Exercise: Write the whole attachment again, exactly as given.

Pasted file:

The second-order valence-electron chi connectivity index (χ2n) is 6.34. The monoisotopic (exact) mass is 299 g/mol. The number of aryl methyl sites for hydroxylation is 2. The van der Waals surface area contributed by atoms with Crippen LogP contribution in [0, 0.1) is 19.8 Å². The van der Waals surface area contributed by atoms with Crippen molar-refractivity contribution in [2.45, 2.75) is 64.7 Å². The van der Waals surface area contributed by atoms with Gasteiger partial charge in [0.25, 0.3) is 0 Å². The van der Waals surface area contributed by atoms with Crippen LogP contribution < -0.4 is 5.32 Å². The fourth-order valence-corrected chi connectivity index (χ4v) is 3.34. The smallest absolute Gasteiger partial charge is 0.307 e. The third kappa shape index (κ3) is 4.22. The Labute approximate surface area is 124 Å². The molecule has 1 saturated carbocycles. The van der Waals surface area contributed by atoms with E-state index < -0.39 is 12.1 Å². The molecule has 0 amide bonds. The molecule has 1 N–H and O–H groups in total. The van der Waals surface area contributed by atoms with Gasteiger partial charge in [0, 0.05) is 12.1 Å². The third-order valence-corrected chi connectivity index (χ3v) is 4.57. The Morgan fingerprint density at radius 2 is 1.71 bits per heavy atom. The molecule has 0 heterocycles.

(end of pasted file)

The second-order valence-electron chi connectivity index (χ2n) is 6.34. The monoisotopic (exact) mass is 299 g/mol. The number of aryl methyl sites for hydroxylation is 2. The van der Waals surface area contributed by atoms with Crippen LogP contribution in [0, 0.1) is 19.8 Å². The van der Waals surface area contributed by atoms with Crippen molar-refractivity contribution in [2.45, 2.75) is 64.7 Å². The van der Waals surface area contributed by atoms with Gasteiger partial charge in [0.25, 0.3) is 0 Å². The van der Waals surface area contributed by atoms with Crippen LogP contribution < -0.4 is 5.32 Å². The fourth-order valence-corrected chi connectivity index (χ4v) is 3.34. The smallest absolute Gasteiger partial charge is 0.307 e. The third kappa shape index (κ3) is 4.22. The Labute approximate surface area is 124 Å². The molecule has 1 saturated carbocycles. The van der Waals surface area contributed by atoms with E-state index < -0.39 is 12.1 Å². The molecule has 0 amide bonds. The molecule has 1 N–H and O–H groups in total. The van der Waals surface area contributed by atoms with Gasteiger partial charge in [0, 0.05) is 12.1 Å². The third-order valence-corrected chi connectivity index (χ3v) is 4.57. The Morgan fingerprint density at radius 2 is 1.71 bits per heavy atom. The molecule has 0 heterocycles.